Elizabeth L. Cline recommends shopping with brands certified by Textile Exchange’s Responsible Down Standard (see Additional Resources below), which verifies high animal welfare standards.22
Read Labels, Buy Second-Hand
Always read labels to see what you’re buying. If something isn’t familiar, use your smartphone while in the store and do a quick internet search on the materials. Sometimes just looking up the name of a product or materials is all you need. Before I wrote this article, I almost bought a pair of shoes made with shearling. I thought that shearling was just sheared wool. I decided to look up what shearling meant, and thank goodness I did! Once I understood that those shoes contributed to the death of an animal, they were no longer attractive to me and I didn’t buy them.
“Any animal-based fiber comes with tremendous ethical responsibility.” -Elizabeth L. Cline, The Conscious Closet23
You can look for sustainable or organic materials certified by organizations such as the ones listed under Additional Resources below. There’s a lot to know, which is why sometimes it’s easier to buy second-hand. Buying used ensures that you’re not directly supporting a certain type of textile production and it reduces overall demand. Giving an article of clothing a second chance also keeps it from going into a landfill or cluttering the landscapes of developing countries. In my next article, I’ll review types of synthetic fabrics. Thank you for reading, please share and subscribe!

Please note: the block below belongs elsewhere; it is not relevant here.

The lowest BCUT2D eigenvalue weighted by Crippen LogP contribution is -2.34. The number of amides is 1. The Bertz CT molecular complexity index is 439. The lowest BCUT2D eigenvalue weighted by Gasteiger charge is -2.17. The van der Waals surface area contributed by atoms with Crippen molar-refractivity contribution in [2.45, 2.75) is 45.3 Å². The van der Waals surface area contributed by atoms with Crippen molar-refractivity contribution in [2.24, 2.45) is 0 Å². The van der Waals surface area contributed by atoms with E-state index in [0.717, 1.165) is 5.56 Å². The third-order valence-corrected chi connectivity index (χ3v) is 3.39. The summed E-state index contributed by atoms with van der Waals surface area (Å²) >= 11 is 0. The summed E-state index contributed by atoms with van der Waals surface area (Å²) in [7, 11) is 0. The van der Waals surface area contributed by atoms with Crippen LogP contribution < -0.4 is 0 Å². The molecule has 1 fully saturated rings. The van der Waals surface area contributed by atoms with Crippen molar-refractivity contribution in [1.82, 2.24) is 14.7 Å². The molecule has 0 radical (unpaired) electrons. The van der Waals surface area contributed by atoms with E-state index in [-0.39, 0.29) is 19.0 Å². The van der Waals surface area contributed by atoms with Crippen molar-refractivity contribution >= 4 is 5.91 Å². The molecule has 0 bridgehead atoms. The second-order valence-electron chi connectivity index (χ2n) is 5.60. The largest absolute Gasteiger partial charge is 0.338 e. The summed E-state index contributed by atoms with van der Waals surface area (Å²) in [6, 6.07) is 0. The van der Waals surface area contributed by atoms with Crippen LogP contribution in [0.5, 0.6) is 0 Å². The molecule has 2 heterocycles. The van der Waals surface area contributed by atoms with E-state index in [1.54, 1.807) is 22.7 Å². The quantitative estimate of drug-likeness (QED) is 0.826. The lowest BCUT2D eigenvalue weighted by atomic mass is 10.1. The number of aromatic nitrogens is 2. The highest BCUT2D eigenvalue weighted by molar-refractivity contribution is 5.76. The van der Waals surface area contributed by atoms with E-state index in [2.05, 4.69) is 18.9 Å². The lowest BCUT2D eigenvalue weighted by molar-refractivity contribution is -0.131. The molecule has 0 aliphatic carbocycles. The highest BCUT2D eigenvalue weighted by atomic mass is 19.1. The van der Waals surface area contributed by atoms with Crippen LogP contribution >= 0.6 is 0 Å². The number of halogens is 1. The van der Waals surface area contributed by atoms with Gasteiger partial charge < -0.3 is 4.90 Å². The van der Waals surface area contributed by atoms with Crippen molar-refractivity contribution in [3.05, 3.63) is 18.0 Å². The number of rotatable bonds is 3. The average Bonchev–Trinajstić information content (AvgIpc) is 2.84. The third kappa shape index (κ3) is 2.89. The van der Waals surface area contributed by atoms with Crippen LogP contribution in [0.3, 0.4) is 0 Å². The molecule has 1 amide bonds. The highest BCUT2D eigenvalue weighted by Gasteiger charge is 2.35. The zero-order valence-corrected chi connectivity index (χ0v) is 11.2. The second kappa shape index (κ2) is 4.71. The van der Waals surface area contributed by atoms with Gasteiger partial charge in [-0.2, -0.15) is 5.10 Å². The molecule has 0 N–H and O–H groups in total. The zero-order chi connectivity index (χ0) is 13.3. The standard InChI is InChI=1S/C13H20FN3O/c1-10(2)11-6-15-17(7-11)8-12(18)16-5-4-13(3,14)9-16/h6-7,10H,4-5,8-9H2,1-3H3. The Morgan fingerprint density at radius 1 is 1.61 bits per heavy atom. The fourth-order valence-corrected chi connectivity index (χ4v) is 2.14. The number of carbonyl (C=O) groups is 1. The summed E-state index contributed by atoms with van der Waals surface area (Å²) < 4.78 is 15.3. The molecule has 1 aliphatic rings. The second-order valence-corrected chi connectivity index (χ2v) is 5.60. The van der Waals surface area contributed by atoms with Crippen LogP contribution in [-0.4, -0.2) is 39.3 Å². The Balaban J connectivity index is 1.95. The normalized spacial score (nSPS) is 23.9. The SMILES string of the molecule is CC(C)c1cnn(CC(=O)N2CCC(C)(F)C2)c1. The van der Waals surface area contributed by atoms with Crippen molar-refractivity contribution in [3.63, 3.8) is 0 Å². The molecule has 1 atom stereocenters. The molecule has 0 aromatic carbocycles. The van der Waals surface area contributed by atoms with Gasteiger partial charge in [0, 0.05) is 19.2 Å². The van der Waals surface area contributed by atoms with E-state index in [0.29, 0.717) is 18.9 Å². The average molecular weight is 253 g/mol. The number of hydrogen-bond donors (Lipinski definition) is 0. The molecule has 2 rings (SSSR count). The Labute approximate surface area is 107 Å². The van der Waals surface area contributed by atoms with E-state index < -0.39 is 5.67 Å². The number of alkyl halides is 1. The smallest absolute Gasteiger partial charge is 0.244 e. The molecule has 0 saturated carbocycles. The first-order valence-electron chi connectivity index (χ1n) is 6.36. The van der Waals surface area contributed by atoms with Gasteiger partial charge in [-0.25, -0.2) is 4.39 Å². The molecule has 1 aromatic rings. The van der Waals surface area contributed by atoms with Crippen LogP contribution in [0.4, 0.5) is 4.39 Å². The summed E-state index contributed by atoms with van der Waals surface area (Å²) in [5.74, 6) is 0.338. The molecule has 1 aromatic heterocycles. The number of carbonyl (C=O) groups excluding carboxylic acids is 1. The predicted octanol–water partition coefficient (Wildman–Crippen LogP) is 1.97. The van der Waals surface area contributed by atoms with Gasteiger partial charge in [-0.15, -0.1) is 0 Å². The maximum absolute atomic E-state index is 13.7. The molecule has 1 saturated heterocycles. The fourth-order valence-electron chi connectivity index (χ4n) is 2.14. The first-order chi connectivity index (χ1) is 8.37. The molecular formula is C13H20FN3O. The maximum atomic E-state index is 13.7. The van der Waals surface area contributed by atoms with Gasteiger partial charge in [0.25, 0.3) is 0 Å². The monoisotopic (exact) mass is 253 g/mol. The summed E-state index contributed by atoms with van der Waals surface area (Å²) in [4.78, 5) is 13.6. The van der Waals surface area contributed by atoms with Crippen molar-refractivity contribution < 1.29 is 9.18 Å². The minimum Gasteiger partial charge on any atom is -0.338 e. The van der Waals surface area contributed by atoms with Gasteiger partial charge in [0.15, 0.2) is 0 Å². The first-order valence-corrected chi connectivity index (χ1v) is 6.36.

Fibershed.org is a nonprofit fostering the resurgence of small-scale farmers and regenerative farming practices around the world.
Global Textile Standard (GOTS) “is the worldwide leading textile processing standard for organic fibres, including ecological and social criteria, backed up by independent certification of the entire textile supply chain. GOTS-certified final products may include fibre products, yarns, fabrics, clothes, home textiles, mattresses, personal hygiene products, as well as food contact textiles and more.”
Organic Content Standard (OCS) is “a voluntary global standard that sets the criteria for third-party certification of organic materials and chain of custody.”
bluesign is has specific safety and environmental requirements. “Made of bluesign® APPROVED fabrics and accessories with approved chemicals, these products are produced in a resource-conserving way, with reduced impact on people and the environment.”
Cradle to Cradle Certified “Product Standard provides the framework to assess the safety, circularity and responsibility of materials and products across five categories of sustainability performance.”
Oeko-Tex certifies products and all their components as free of harmful toxins.
The Leather Working Group (LWG) is a “not-for-profit that drives best practices and positive social and environmental change for responsible leather production.”
The Responsible Down Standard (RDS) “incentivizes the down and feather industry to treat ducks and geese humanely and…gives companies and consumers a way to know what’s in the products they buy.”